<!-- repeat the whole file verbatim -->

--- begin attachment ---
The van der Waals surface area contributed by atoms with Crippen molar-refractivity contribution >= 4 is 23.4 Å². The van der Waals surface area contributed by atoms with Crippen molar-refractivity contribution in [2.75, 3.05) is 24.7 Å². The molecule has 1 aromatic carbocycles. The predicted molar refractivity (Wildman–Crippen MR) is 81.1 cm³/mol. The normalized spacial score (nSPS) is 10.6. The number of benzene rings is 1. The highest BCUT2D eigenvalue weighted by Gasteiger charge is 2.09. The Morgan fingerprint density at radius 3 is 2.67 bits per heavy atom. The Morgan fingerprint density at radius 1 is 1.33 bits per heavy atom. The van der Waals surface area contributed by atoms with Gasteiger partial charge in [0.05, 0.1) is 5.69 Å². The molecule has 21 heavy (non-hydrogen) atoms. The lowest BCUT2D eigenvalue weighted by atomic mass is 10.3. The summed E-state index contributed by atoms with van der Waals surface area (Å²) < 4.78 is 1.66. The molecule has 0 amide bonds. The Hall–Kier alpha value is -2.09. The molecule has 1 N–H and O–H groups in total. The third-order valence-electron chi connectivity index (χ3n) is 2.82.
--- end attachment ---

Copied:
The van der Waals surface area contributed by atoms with Crippen molar-refractivity contribution >= 4 is 23.4 Å². The van der Waals surface area contributed by atoms with Crippen molar-refractivity contribution in [2.75, 3.05) is 24.7 Å². The molecule has 1 aromatic carbocycles. The predicted molar refractivity (Wildman–Crippen MR) is 81.1 cm³/mol. The normalized spacial score (nSPS) is 10.6. The number of benzene rings is 1. The highest BCUT2D eigenvalue weighted by Gasteiger charge is 2.09. The Morgan fingerprint density at radius 3 is 2.67 bits per heavy atom. The Morgan fingerprint density at radius 1 is 1.33 bits per heavy atom. The van der Waals surface area contributed by atoms with Gasteiger partial charge in [0.05, 0.1) is 5.69 Å². The molecule has 21 heavy (non-hydrogen) atoms. The lowest BCUT2D eigenvalue weighted by atomic mass is 10.3. The summed E-state index contributed by atoms with van der Waals surface area (Å²) < 4.78 is 1.66. The molecule has 0 amide bonds. The Hall–Kier alpha value is -2.09. The molecule has 1 N–H and O–H groups in total. The third-order valence-electron chi connectivity index (χ3n) is 2.82.